Your State Government in Action: Fire Programs Edition

An audit of three public safety agencies — the Virginia State Police, the Department of Emergency Management, and the Department of Fire Programs — has revealed numerous shortcomings in internal control systems, reports the Richmond Times-Dispatch.

“Today was not a good day for public safety [agencies],” acknowledged Secretary of Finance Aubrey Layne, who attended the auditor’s presentation for the findings on the Emergency Management Department. “Obviously, there are some issues the administration needs to deal with.” Writes the newspaper:

The problems included “rampant use of signature stamps” to approve reimbursements with no way to verify who used them; reimbursement of training class tuition without prior approval; reimbursement for use of personal vehicles by employees who have assigned state vehicles; mismanagement of procurement funds; and lack of control over credit cards, travel and capital assets.

The Department of Fire Programs, which was found deficient in 14 areas, was elevated into the high-risk pool for closer scrutiny.

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4 responses to “Your State Government in Action: Fire Programs Edition

  1. I notice that LarryG was quick to jump on the NoVa GOP about the Amazon matter; not so quick when it came to that audit thingey in Richmond involving a financially out-of-control state government (oops, apologies for the tautology; lost my head). Heck, Jim doesn’t even mention that it’s been the Democrats in control of the executive for the last… how many years? DJ has it right: Larry comes off as just another partisan hack, sorta like what he accuses the GOP of.

    But I want to be sympathetic to Larry’s thinking. It’s probably due to his acceptance of government as the answer to most problems, beyond which it’s simply a partisan discussion of which party does it better. And since the GOP generally, but surely not always, wants to do less government, the choice for Larry is simple.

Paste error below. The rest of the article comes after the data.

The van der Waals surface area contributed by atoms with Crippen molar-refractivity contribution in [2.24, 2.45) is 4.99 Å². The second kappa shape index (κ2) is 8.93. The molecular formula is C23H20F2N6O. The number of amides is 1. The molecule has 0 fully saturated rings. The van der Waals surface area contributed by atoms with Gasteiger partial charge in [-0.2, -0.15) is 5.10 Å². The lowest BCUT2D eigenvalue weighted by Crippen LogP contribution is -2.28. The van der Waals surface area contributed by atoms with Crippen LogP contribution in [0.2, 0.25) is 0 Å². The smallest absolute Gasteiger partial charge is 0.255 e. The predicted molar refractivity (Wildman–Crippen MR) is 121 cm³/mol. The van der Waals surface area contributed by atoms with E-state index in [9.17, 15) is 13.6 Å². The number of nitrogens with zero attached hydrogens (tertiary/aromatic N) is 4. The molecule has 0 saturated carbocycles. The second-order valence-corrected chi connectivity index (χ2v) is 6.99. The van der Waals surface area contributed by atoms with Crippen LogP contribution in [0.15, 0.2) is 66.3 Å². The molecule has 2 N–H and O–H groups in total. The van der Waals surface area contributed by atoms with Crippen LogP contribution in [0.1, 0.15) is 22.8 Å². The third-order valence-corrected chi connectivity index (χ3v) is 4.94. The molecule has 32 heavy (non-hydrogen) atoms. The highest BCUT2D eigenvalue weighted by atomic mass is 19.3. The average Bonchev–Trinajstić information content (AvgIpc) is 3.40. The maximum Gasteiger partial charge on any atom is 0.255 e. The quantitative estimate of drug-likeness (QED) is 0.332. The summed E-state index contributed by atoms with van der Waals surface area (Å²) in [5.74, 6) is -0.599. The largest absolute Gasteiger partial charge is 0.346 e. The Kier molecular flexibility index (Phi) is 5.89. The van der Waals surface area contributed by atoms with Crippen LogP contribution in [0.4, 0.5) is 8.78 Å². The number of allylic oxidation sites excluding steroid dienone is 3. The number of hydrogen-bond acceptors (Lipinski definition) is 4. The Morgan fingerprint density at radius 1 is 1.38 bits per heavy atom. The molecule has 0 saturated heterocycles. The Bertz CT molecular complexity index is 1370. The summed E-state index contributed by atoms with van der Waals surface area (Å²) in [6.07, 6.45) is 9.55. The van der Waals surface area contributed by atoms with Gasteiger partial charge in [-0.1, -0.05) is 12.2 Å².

Mitch Daniels had one easy solution for the management of state cars: State bureaucrats asked for additional garage space for state cars. Daniels had an aide place a penny on top of the rear tire of every state car parked on the state parking deck. Months later he sold all the cars that still had the pennies, which was dozens of them. There was no new garage space.

  2. Oh, the many ways an agency management team can slip into complacency on following those pesky financial accounting rules! ‘Tis not political. It’s human. It’s laziness, or an unwillingness to be hard nosed and tell people – no! For four years it was my job to worry about what an audit might show as I worked for an Aspiring Governor (aka an Attorney General) and plenty of people don’t like following the rules when it comes to things like cars, per diem payments, travel arrangements, credit card records, cell phones, computer use….Love that idea of Daniels’. I should have done the same with printed Virginia Code sets, which every lawyer wanted IN FULL in every office (one helluva an annual expense to update). I’m sure most volumes were never, ever touched as more and more research moved on line.

    A little public embarrassment such as the APA just delivered can be very motivating…

  3. You can believe that this is a big, big deal within state government. No state agency head wants to get gigged by the APA, even less to be publicly humiliated as were the three agencies at the JLARC meeting. Having all three to be in the same secretariat should be embarrassing for the Secretary.

    Without condoning the Dept. of Fire Program’s lapses, it is important to realize that it is harder for a small agency, especially one with frequent turnover in top management and the financial section, to comply with all the accounting procedures. Such allowances should not be accorded to the Dept of State Police (25 findings in the property and finance section alone!) and the Dept. of Emergency Management. Not only did that latter agency have five major audit findings, the Auditor pointed out that the agency had used one-time year end balances to fund additional positions, which are on-going costs. Not only is that poor management, it may have violated a provision of the Appropriation Act that requires reappropriated funds to be used for “non-recurring costs”.

  4. >>‘Tis not political. It’s human. It’s laziness, or an unwillingness to be hard nosed and tell people – no!

    Steve, I agree with you, but it’s also the nature of government. There is no real incentive except personal pride to do the right thing, what with civil service protections, tenure, inability to fire, government unions and on and on. In the private sector you get fired.

    Daniels had a way of being hard-nosed without seeming to be hard-nosed. When he was OMB Director, he tried to have his office voicemail system altered to play “You Can’t Always Get What You Want” when callers were on hold. Somebody at the White House put the nix on it.

    The Daniels type is a rarity in government.

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